Perhaps the most intricated Sanctions regime is the one managed and enforced by the US Department of the Treasury’s OFAC (Office of Foreign Assets Control). Its Specially Designated Nationals (SDN) List targets companies and individuals designated in virtue of US national security interests. Any individual or company listed as an SDN is subject to a complete asset freeze, meaning that any property or interest in property must be blocked. While its formal ownership remains with the sanctioned persons, the capacity to operate and to trade such assets must be completely blocked. Hence, banks and other financial institutions are bound to search, identify and immediately block any property or interest in property of sanctioned persons and companies. They must also report the blocked transactions to the regulatory authorities within 10 days.

As OFAC puts it on its website, there is no standard appropriate sanctions compliance program: the efforts and dimension of the compliance function will depend on the individual features of each business. Let’s have a look at different factors that can help defining a tailored approach to Sanctions compliance.


Which different jurisdictions is my institution subject to?

The first challenge in Sanctions compliance is to delimitate the scope of applicable regulations: to comply with a law, you first need to know which law to apply. Many factors need to be considered to determine which sanctions are applicable and on which perimeter of activities:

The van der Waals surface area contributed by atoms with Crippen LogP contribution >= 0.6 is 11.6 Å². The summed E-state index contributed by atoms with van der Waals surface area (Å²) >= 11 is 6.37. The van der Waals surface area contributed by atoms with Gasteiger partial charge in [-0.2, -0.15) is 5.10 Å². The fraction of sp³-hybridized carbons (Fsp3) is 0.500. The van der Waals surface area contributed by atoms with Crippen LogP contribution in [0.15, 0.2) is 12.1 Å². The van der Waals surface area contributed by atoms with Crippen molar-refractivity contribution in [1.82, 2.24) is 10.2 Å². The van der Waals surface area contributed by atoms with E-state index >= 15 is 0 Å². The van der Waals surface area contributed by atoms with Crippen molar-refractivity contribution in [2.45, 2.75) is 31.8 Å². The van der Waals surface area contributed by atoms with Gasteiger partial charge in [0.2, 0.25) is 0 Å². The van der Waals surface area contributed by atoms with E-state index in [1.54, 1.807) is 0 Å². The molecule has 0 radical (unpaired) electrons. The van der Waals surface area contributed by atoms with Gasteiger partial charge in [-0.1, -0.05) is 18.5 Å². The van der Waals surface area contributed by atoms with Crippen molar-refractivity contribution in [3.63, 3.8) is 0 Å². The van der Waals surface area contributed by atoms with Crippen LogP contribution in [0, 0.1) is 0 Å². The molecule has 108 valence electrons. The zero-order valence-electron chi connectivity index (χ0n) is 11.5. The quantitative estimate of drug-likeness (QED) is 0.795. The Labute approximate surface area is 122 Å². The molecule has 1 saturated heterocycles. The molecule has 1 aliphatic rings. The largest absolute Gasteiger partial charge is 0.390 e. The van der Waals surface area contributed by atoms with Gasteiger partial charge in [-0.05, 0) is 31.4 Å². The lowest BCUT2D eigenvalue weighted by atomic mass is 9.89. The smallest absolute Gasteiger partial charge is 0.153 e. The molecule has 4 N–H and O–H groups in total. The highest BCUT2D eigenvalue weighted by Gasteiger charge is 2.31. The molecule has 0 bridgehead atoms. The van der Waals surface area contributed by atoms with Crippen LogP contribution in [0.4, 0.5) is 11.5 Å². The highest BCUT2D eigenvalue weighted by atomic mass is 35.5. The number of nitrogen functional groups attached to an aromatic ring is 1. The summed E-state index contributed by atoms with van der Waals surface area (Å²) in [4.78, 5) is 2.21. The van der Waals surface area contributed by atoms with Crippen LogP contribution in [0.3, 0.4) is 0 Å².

• Are operations spanning across various countries? This will condition the different international regimes or national regulations to comply with. Compliance should be studied not only on the level of countries where activities are carried out, but also at an international level since the European Union and the United Nations also manage their own sanctions lists. Some countries issue autonomous sanctions against specific targets, while others just transpose the sanctions lists issued by the UN Security Council.


  • Which currencies is business conducted in? For example, American regulators claim compliance with US Sanctions whenever a transaction denominated in USD. Practically, this means that almost any financial institution conducting international business will need to keep an eye open on US Sanctions compliance. The lack of control over the clearing of USD-denominated corresponding accounts was in fact a major cause for the fines imposed to larger European banks by OFAC.


  • What is the nature of operations conducted? The more complex financial operations are, the more intricated compliance scenarios should be considered. For example, a local savings bank would just need to analyze if any accounts or transactions are linked to sanctioned individuals or companies. A larger international institution will need to search through the financing of import-export transactions to detect if any sanctioned countries, ships or restricted goods are involved. Ultimately, institutions operating on a global marketplace must ensure that no prohibited securities or equity are processed through their trading systems.



How could my institution be potentially involved in Sanctions violations?

Once a Financial Institution has established which jurisdictions it is subject to, each of those legal regimes should be thoroughly analyzed to completely understand the and how sanctions regulations will impact business operations. All regulators publish Sanctions Lists of persons and companies to be blocked, but some of them also demand that all companies owned by sanctioned persons be blocked as well. In this case, banks and companies need to perform their own research or may source such data from an external market intelligence provider.